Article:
This weekend, I planted some green stuff. I have absolutely no experience with planting or potting but have been admiring all of the beautiful flowers that are sprouting up around the neighborhood. Flowers just put me in a happy mood. Does this mean I’m getting older? Either way, I wanted to share some of the flowers and shrubs I potted over the weekend.
I also found that playing in dirt was surprisingly stress-relieving. Getting back to nature feels so good. Am I right?
This little guy helped me out. His name is Wallace and yes, he’s for hire. 🙂
Have a good week!
Film: MUD Director: Jeff Nichols Viewed: 5.3.13
Jeff Nichols has directed impressive films such as “Take Shelter” (a personal fave) and “Shotgun Stories.” Nichols did not disappoint with his newest feature, “Mud.” The film is set in his home state of Arkansas and captures the true Midwestern culture. As a Midwest guy himself, Nichols is one of the few directors that truly understands rural America and is fully capable of expressing this through film. The movie stars Tye Sheridan and Jacob Lofland as the two adventurous young boys, Ellis and Neckbone. In addition, Matthew McConaughey stars as Mud, the elusive man stuck out on an island, and Reese Witherspoon as Juniper, the down and out love interest.
“A lot of junk comes down the river. Some of it can be worth of a lot of money after you clean it up, but a lot of it is just junk. You need to know what things aren’t worth keeping.”
The Stuffing: The two boys, Ellis and Neckbone, venture out on the river to an island in which they have discovered an old boat wedged in a tree. The boys claim the boat and decide to find a way to lower and fix it. They soon realize they are not alone on the island when Mud appears, ragged and dirty. He confesses to the boys that he is wanted for murdering an man who abused his love, Juniper. He later proposes to them that if they help him fix up the boat, he would in return give them his .45 pistol. In the midst of bringing supplies and food for Mud, Ellis is struggling to define and interrupt love when he observes his parents going through a potential divorce, his upper grade girlfriend rejects him, and he witnesses contradictions between Mud’s and Juniper’s stories. Tensions rise as a collective amount of actions progress: bounty hunters are on Mud’s heels, the boat moves closer to functionality, Juniper’s hesitance to commit heightens and Ellis’ continual unstable home life all drive the viewer to the edge of their seat.
The Overall: There is so much more to the movie than I can explain in a single paragraph. This film was well paced and full of impact. Jeff Nichols takes you on a sweet journey, one of which you would hear from your grandfather with an impressive resume. The story is one of adventures and romanticism and one that can only be best seen through a child’s view. Overall, I give the movie a 9 out of 10.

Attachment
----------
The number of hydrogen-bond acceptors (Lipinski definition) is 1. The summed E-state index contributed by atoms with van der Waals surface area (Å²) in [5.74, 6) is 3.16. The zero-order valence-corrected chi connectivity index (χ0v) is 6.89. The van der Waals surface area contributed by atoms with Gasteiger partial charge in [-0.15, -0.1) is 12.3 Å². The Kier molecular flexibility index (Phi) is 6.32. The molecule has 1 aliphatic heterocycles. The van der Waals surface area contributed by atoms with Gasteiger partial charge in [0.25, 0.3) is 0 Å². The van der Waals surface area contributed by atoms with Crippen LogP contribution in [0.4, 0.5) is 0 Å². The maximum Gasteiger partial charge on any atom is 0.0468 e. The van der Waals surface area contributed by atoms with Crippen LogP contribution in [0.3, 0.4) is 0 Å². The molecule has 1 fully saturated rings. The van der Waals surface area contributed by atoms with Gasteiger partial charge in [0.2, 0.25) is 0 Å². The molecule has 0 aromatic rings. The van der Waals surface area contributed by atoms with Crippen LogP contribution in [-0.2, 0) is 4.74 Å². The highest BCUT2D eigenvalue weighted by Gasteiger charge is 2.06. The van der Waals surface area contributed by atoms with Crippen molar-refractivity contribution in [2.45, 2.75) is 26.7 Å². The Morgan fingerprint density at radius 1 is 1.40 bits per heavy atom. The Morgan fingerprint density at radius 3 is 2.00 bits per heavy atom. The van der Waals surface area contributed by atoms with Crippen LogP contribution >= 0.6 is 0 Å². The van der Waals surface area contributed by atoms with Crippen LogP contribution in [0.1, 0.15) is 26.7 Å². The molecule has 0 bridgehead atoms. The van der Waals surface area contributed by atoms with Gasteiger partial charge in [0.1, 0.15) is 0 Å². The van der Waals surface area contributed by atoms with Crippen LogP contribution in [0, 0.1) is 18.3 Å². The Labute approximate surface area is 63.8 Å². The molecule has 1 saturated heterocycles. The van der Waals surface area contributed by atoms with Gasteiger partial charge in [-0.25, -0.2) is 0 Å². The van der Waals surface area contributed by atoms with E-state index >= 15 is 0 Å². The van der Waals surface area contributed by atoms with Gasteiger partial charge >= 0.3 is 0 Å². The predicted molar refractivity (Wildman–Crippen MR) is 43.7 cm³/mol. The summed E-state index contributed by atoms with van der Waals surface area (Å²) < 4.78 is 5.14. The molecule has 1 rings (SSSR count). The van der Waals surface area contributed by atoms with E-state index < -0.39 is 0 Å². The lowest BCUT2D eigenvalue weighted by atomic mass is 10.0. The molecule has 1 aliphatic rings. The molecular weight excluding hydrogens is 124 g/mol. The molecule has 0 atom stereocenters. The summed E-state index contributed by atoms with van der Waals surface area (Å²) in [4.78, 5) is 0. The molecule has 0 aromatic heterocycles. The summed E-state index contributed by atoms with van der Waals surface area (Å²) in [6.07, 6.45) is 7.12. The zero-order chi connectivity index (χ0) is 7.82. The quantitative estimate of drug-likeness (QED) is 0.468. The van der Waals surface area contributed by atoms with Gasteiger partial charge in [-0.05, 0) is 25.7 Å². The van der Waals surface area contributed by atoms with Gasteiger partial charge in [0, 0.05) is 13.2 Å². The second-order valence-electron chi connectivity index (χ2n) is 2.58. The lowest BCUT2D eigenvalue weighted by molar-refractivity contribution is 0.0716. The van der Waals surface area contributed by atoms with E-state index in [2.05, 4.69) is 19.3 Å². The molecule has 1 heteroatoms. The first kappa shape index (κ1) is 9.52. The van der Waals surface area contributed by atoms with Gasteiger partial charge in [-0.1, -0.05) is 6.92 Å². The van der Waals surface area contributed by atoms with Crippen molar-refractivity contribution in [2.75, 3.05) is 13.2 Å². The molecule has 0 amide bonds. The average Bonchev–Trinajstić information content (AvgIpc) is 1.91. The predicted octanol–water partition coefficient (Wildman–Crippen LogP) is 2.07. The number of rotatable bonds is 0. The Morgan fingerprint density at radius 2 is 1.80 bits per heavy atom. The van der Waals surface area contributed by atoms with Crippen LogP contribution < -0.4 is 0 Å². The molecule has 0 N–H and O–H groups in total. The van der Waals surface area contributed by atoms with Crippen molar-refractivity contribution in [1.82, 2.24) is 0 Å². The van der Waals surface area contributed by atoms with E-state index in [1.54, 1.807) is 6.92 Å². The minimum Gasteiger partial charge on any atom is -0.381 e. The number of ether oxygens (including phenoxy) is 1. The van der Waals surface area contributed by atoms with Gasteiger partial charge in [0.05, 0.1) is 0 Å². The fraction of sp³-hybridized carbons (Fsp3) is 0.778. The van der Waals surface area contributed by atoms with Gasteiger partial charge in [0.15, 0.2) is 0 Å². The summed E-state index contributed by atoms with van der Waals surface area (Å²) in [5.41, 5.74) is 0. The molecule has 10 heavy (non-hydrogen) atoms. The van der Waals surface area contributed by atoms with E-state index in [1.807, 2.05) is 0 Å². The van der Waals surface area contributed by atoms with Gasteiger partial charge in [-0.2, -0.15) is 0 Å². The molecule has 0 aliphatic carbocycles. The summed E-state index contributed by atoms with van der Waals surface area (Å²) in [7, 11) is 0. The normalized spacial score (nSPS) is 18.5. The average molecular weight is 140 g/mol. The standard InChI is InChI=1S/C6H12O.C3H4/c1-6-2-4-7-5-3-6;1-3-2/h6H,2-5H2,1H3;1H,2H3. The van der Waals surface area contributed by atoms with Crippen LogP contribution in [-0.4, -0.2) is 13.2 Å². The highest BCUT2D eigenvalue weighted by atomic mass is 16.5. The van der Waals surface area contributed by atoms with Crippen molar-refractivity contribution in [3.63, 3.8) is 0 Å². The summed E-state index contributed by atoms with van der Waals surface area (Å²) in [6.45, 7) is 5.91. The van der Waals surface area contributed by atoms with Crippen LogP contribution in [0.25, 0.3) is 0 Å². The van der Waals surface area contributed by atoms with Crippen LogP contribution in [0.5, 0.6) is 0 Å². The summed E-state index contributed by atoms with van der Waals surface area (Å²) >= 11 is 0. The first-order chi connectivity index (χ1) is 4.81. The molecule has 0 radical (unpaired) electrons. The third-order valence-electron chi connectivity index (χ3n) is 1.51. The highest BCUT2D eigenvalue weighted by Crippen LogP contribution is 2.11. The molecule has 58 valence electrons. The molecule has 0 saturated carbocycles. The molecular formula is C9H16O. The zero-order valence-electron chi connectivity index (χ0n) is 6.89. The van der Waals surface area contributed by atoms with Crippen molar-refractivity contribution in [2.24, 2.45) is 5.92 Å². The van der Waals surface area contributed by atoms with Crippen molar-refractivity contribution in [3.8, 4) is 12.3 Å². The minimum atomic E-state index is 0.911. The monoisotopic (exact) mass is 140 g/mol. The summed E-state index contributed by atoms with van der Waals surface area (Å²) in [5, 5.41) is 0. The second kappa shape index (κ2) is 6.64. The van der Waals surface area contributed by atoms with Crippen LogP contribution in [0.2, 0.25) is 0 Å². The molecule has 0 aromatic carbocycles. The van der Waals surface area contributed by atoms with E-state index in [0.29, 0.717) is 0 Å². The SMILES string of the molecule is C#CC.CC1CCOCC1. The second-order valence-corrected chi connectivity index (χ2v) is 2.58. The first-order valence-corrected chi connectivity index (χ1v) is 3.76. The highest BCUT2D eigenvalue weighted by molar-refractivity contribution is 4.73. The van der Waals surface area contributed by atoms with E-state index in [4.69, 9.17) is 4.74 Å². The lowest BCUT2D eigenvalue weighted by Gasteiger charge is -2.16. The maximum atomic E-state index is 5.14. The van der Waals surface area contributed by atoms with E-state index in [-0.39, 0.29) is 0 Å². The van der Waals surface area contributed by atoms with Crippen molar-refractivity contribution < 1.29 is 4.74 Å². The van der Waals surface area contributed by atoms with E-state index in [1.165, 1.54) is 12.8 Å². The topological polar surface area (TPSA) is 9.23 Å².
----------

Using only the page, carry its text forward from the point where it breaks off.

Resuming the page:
Band: MGMT Viewed: 4.30.13
I started listening to MGMT unwillingly in 2007/ 2008 when synth music was really coming back. I had made a secret promise to myself back then that Radiohead was the only acceptable band to use synth so heavily. I think this was a struggle for my old heart to never let the Beatles die out, which they won’t regardless. I thought MGMT sounded like senseless dance music, a fad of sorts. Because let’s face it, Electric Feel could have easily been foreshadowing to a disaster, e.g. Cobra Star Ship.
It wasn’t until 2010 when I started to realize and embrace their psychedelic musicality. I purchased Oracular Spectacular, and it did not disappoint. Not only are they inventive with moving melodies and lyrics, there is still an old rock ‘n roll soul in their music. If you listen to “Pieces of What” and don’t immediately think Mick Jagger, you need to seriously evaluate what you know about rock ‘n roll. They even reference The Rolling Stones in their second album Congratulations, Flash Delirium: “The hot dog’s getting cold, And you’ll never be as good as the Rolling Stones.”
This is why when we heard they were touring through Portland, ME, tickets were purchased IMMEDIATELY. The show was amazing. The sound was great and the momentum felt natural. With every familiar tune, my heart was a flutter anticipating memorized solos and riffs. They even premiered a few new tracks from their upcoming album. The only shock was that they didn’t play Kids! I’m pretty sure everyone was expecting it, especially during the encore. Still, not a deal breaker for me.
What I didn’t realize until being at the show is how old I’m becoming. Practically all the show goers were under 21. I know this because none of them wore wristbands. For some reason, this bothered me to know that more young adults weren’t in attendance. But I did remind myself, on more than one occasion, that the band members of MGMT are 30-ish and that I’m not crazy old for being there and enjoying myself immensely. All in all, I would highly recommend seeing them live! Also, here is a mediocre photo I took of them: